Buckling-spring Switch Keyboards

Many people have heard of “those old IBM keyboards.” They have a distinctive click/clack and even look. The typing feel is also distinctive.

The buckling spring mechanism (expired U.S. Patent 4,118,611) atop the switch is responsible for the tactile and aural response of the keyboard. This mechanism controls a small hammer that strikes a capacitive or membrane switch.
Wikipedia – Buckling-Spring Keyboard

What Type to Buy?

If you want a cheap replacement keyboard get a regular rubber dome type keyboard. You can get them for close to $5. The Apple scissor-switch keyboard is very cool looking, but expensive. My personal preference and suggestion to you is to get (or at least try) a mechanical keyboard. Either the mechanical switch or buckling-spring type are great for typists who sit at a computer all day.

Here’s a couple of keyboards that I suggest you look into:

daskeyboard

One of the premier key manufactures of mechanical-switch keyboards. I personally own two of these keyboards. One of the awesome features that this company offers is a keyboard which comes with blank keycaps. Blank keycaps are keys with no writing on them. This makes it perfect for touch typing. From my personal experience I can tell you that getting a daskeyboard Ultimate will help you become a better and faster touch typist.

These keyboards use Cherry MX key switches rated for millions presses. daskeyboards also support full n-key rollover. What does full n-key rollover mean? If you use the PS/2 input then you can press as many keys at once as you can manage. This is great for gamers and super fast typists.

One word of warning to those who get one of these keyboards. They will make your co-workers jealous! I’ve already had one appropriated by a co-worker who wanted to “test it out”.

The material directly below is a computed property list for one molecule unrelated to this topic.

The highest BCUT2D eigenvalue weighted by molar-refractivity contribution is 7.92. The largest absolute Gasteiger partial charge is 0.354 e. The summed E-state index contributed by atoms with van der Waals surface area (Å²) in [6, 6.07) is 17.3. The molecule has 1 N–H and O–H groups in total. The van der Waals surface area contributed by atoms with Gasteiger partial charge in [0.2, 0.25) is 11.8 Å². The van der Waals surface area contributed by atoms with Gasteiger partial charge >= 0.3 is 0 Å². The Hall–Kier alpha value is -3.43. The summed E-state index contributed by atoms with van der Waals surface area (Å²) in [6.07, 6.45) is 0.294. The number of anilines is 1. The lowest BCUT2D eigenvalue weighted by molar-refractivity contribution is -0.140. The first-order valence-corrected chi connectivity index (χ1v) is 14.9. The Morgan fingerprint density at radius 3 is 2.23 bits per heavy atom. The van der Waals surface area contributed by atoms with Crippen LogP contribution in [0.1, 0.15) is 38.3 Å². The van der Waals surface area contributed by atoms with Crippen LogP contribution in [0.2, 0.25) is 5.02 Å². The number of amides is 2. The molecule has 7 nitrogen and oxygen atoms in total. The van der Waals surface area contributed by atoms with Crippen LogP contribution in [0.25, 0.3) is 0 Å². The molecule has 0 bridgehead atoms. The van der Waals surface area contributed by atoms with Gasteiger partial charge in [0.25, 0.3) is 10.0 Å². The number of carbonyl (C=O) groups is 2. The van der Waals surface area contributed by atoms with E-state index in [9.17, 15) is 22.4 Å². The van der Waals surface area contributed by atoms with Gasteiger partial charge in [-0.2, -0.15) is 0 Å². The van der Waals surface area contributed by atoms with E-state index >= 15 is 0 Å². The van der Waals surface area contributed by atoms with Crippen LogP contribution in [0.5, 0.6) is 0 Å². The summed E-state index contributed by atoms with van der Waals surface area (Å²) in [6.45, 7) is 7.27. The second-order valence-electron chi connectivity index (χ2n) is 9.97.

Unicomp

For my next keyboard purchase I will most likely purchase from UniComp, Inc.

Why purchase an imitator when you can buy the original “Model M”. We have produced the buckling spring “Click” keyboard for IBM and thousands of discriminating users worldwide for 15 years…. Join the many that have made the switch to a much more accurate data entry alternative.

This company in Lexington, Kentucky still produces the same keyboard that was sold under “Model M” name over 15 years ago. UniComp is not just based in the US, but also manufactures its keyboards right here! That means they’re not just some fly-by-night company. Not many keyboard manufactures can boast ISO 9001:2008 certification. Just to throw one more awesome fact in there about UniComp, many of the same people who worked on building the “Model M” keyboard all those years ago now work for this same company.

These keyboards use the buckling-spring keyboard type of switch. You’ll know instantly when you’ve heard one of these keyboards. They have a very distinctive click and clack response. If you’re in an open environment type of office your cubemates may not like you, however it will be music to your ears!

About Mike

I'm a software engineer. Look into the about page for more information about me.
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One Response to Clicky Keyboards

  1. Awesome read. I learned quite a bit reading through this post. I’ve always been a fan of the scissor type keyboard ever since I bought my Fujitsu laptop. The keys feel nice and expensive. But I’m curious to give a mechanical switch keyboard a go. I vaguely remember using one at your house. I guess when mine falls apart, I’ll know where to look for a great purchase!